Docking of less than 10-14 days old puppies are routinely carried out by both breeders and veterinarians without anesthesia.[3] Opponents of these procedures state that most tail dockings are done for aesthetic reasons rather than health concerns and are unnecessarily painful for the dog. They point out that even non-working show or pet dogs are routinely docked. They argue that in breeds whose tails have been traditionally and routinely docked over centuries, such as Australian Shepherds, little attention is paid to selectively breeding for strong and healthy tails.[citation needed] As a result, tail defects that docking proponents claim makes docking necessary in the first place are perpetuated in the breeds. They point out the many breeds of working dogs with long tails that are not traditionally docked, including English Pointers, Setters, Herding dogs, and Foxhounds.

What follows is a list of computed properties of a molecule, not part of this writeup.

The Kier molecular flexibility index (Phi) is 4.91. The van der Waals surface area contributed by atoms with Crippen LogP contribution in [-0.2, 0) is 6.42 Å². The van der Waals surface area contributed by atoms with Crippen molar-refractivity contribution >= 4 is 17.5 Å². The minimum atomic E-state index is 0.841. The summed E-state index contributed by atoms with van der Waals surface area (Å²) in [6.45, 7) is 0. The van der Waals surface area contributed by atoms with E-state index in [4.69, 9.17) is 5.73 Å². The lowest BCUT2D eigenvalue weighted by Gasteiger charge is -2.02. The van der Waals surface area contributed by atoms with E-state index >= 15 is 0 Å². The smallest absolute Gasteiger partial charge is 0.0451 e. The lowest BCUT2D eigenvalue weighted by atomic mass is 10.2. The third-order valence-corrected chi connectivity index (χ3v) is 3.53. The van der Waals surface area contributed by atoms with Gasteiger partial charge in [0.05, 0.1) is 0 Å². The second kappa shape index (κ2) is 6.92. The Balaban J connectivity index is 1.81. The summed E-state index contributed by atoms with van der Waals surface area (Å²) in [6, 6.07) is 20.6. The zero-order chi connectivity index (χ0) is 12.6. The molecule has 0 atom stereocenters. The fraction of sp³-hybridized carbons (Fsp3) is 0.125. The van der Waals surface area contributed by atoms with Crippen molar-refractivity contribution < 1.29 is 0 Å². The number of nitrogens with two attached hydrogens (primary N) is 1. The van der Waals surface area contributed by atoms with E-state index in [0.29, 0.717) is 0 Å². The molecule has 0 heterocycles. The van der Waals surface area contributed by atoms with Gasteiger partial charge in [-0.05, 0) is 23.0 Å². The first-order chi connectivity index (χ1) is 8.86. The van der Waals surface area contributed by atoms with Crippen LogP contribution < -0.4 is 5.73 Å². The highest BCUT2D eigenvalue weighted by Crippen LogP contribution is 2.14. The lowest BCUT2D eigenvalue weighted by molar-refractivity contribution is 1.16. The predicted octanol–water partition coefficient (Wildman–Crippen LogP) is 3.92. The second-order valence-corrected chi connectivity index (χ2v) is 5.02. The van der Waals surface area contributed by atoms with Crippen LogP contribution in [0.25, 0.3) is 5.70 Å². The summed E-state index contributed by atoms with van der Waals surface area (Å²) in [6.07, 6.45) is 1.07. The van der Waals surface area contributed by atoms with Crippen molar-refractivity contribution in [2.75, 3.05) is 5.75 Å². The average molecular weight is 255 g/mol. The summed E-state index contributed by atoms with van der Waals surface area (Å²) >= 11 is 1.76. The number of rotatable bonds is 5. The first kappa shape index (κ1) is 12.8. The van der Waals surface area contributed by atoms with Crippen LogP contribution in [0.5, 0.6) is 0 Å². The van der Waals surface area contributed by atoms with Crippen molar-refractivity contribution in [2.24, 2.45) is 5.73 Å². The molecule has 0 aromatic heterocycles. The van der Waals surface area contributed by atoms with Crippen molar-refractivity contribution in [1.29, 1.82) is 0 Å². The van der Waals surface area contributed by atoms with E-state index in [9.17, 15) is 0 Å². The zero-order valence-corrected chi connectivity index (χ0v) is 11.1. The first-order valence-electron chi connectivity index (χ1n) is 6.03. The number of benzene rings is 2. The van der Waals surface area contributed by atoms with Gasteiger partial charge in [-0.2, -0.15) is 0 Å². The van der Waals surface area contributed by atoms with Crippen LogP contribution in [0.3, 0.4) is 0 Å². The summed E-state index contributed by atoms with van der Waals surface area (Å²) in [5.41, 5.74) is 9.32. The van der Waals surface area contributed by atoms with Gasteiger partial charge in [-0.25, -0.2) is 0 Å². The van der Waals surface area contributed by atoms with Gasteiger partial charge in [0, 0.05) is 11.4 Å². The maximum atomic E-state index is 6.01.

Robert Wansborough argues in a 1996 paper[4] that docking dogs' tails puts them at a disadvantage in several ways. Firstly, Wansborough argues that dogs use their tails in communicating with other dogs (and with people); a dog without a tail might be significantly handicapped in conveying fear, caution, aggression, playfulness, and so on. Certain dog breeds use their tails as rudders when swimming, and possibly for balance when running, so active dogs with docked tails might be at a disadvantage compared to their tailed peers.

Wansborough also investigates seven years of records from an urban veterinary practice to demonstrate that undocked tails result in less harm than docked tails.

Critics point out that kennel clubs with breed standards that do not make allowance for uncropped or undocked dogs put pressure on owners and breeders to continue the practice. Although the American Kennel Club (AKC) says that it has no rules that require docking or that make undocked animals ineligible for the show ring,[5] breed standards for many breeds puts undocked animals at a disadvantage for the conformation show ring. The American breed standard for boxers, for example, recommends that an undocked tail be "severely penalized."[6] The AKC position is that ear cropping and tail docking are "acceptable practices integral to defining and preserving breed character and/or enhancing good health."[7]

Legal status

A Doberman Pinscher puppy with its ears taped to train them into the desired shape and carriage after cropping